Monday, October 02, 2006

Unschooling

A new chapter in education: unschooling: Controversial home-taught approach lets kids take the lead in learning - Newsweek

Interested in the Greeks? Start cookingWhile homeschooling began as a trend among fundamentalist Christians with largely religious motivations, unschooling is more about educational philosophy. It’s rooted in the belief that humans are naturally driven to learn and will do so fiercely if left to their own devices.Unschooling is difficult to define because no two unschoolers do the same thing.

Kike homeschoolers, unschooled children don’t attend traditional class. Unlike most homeschoolers, however, unschoolers do not follow any sort of curriculum. Children are allowed and encouraged to set the agenda and pace using their parents, their own lives and their homes and communities as resources.

So if they want to spend all day learning about bugs or gardening, they head outdoors. If they’re interested in criminal justice, parents might set up a visit to the police station or help them get books on the subject. If something about Greek mythology piques their interest, maybe they’ll cook Greek food or write a play about Perseus and the Gorgon. Or maybe not.

“Here’s how I define it: Unschooling is allowing your child as much freedom to explore and learn from the world as you can comfortably bear as a parent,” says Farenga, co-author of "Teach Your Own: The John Holt Book of Homeschooling."

Others have called unschooling ambient learning or child-led learning. Some call it bunk.

You think?

I am for choice, but not all choices are good.

5 comments:

Jetgirl said...

am a rabid homeschooling supporter, mostly so that my future children have a chance to learn real biology (without warning stickers), real math, science, and economics as opposed to the watered-down versions generally taught in public school. As you can see, I'm not the typical religiously-motivated homeschooling advocate.

I don't like the "un"schooling idea, because I have a gut feeling it will end up being an excuse for parents to pretend their child is being educated while not having to engage in any of the grunt work of teaching the fundamentals.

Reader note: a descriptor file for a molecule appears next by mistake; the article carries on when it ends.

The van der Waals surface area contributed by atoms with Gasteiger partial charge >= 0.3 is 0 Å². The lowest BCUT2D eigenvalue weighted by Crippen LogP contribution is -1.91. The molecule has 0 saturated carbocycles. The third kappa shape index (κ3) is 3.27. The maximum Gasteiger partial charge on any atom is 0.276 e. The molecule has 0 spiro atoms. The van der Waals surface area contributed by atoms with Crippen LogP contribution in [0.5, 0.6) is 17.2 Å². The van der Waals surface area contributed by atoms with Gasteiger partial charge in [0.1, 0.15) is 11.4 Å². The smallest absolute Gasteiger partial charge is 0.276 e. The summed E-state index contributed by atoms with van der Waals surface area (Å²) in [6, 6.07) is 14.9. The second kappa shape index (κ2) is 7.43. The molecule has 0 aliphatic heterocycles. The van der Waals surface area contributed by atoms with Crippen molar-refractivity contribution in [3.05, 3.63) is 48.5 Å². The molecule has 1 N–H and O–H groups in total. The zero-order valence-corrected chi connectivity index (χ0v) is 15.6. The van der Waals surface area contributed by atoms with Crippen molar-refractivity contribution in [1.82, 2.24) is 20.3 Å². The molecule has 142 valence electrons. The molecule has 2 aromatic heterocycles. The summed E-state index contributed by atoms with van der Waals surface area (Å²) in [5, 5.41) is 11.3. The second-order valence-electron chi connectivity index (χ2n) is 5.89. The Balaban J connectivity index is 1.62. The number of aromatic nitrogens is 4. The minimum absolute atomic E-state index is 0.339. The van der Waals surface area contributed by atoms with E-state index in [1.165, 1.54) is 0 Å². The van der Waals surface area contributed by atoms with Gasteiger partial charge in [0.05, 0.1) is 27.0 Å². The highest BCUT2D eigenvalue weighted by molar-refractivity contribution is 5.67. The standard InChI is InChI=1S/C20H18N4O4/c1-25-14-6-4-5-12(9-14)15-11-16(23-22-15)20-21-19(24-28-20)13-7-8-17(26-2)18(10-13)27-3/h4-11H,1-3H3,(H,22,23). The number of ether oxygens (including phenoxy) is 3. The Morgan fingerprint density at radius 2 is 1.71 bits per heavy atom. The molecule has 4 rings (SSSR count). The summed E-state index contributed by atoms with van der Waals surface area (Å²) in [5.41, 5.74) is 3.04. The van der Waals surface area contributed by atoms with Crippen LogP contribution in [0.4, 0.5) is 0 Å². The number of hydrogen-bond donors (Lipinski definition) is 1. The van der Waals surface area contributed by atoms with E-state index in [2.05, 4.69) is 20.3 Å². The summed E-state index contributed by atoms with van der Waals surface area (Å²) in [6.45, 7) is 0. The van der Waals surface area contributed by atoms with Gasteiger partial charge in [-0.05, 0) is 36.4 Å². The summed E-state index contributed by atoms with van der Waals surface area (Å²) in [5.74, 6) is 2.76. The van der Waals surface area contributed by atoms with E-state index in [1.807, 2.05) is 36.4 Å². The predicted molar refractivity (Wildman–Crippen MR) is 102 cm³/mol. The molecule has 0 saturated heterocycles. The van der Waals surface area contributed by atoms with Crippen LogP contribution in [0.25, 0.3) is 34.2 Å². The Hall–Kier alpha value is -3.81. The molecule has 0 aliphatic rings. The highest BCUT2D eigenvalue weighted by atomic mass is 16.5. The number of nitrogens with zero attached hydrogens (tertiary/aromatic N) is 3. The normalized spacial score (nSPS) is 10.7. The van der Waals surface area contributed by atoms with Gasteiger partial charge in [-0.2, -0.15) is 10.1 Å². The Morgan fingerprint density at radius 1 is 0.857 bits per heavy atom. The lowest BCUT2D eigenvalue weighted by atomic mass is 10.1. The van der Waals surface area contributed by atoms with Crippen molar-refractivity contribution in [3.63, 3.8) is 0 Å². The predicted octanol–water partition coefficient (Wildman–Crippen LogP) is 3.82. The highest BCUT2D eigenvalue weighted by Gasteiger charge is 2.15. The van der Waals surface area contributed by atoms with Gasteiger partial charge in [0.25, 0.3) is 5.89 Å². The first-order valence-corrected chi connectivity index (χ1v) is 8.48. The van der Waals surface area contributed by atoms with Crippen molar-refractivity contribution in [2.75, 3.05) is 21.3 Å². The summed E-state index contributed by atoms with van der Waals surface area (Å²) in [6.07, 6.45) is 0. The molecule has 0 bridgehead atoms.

Sure, I agree that if a child has an interest in a subject, a homeschooling environment would offer some really fantastic opportunities for hands-on or immersive experiences. However, somewhere in there the kid has to learn phonetics, the multiplication tables, and all the other boring base knowledge subjects that would make immersive learning really worthwhile and retainable.

Jetgirl said...

I'm going to add that somewhere in there kids need to learn to manage their time and their impulses.

I can't imagine what a nightmare you might be confronted with at 18 if you start a trend at 5 of allowing a child's personal motavation to dictate what they will learn.

If that's not a recipe for never learning anything difficult I don't know what is.

rory said...

Lately I have begun to see more and more the benefits of homeschooling, though my preference would be to send them my kids to a highly effective public school. As a parent of five kids, I think that sometimes an outsider can connect with your kids just a little bit better than a parent can.

My compromise is to supplement my childrens education, though it takes dicipline and time.

I firmly believe in setting limits for kids and teaching responsibility. Our kids have been raised to perform their fair share of chores from an early age.

Most adults can't go through life doing what ever they want, we have responsibilities and obligations. Even if unschooling proved to be effective as a teaching method, I would still oppose it.

Jetgirl said...

I got curious about the unschooling movement after reading this post and read through a good deal of advocacy material.

In a trend that is disturbing to me, it seems that part of the more purist unschooling plan also involves parents refraining from setting limits on anything a child does, including what they eat, or how many myriad hours are spent watching TV or playing video games.

Perhaps I'm close-minded, but I just cannot see how this prepares individuals to confront real life.

Jetgirl said...

Because I'm a n00b and haven't figured out the trackback thing yet:

I had to go and blog this topic